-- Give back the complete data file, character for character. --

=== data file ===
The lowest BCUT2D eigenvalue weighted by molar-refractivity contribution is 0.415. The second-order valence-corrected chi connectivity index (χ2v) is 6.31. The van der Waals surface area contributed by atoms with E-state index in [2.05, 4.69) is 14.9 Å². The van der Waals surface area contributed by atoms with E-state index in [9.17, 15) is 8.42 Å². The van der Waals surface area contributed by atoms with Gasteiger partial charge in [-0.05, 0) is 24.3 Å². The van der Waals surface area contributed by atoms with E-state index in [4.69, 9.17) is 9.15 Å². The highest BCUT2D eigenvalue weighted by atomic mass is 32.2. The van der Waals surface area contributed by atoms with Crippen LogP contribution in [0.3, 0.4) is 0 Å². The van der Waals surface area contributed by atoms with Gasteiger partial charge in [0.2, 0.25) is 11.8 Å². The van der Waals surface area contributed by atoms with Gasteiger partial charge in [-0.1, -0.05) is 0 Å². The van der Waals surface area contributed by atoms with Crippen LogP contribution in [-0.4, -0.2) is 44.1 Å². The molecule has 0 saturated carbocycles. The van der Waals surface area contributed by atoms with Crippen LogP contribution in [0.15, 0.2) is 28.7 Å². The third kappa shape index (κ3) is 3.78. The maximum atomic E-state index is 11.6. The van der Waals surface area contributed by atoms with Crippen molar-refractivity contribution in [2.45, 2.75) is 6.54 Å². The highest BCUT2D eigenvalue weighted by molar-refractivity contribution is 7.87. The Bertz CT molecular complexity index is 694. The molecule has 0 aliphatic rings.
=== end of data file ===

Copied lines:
The lowest BCUT2D eigenvalue weighted by molar-refractivity contribution is 0.415. The second-order valence-corrected chi connectivity index (χ2v) is 6.31. The van der Waals surface area contributed by atoms with E-state index in [2.05, 4.69) is 14.9 Å². The van der Waals surface area contributed by atoms with E-state index in [9.17, 15) is 8.42 Å². The van der Waals surface area contributed by atoms with Gasteiger partial charge in [-0.05, 0) is 24.3 Å². The van der Waals surface area contributed by atoms with E-state index in [4.69, 9.17) is 9.15 Å². The highest BCUT2D eigenvalue weighted by atomic mass is 32.2. The van der Waals surface area contributed by atoms with Crippen LogP contribution in [0.3, 0.4) is 0 Å². The van der Waals surface area contributed by atoms with Gasteiger partial charge in [0.2, 0.25) is 11.8 Å². The van der Waals surface area contributed by atoms with Gasteiger partial charge in [-0.1, -0.05) is 0 Å². The van der Waals surface area contributed by atoms with Crippen LogP contribution in [-0.4, -0.2) is 44.1 Å². The molecule has 0 saturated carbocycles. The van der Waals surface area contributed by atoms with Crippen LogP contribution in [0.15, 0.2) is 28.7 Å². The third kappa shape index (κ3) is 3.78. The maximum atomic E-state index is 11.6. The van der Waals surface area contributed by atoms with Crippen molar-refractivity contribution in [2.45, 2.75) is 6.54 Å². The highest BCUT2D eigenvalue weighted by molar-refractivity contribution is 7.87. The Bertz CT molecular complexity index is 694. The molecule has 0 aliphatic rings.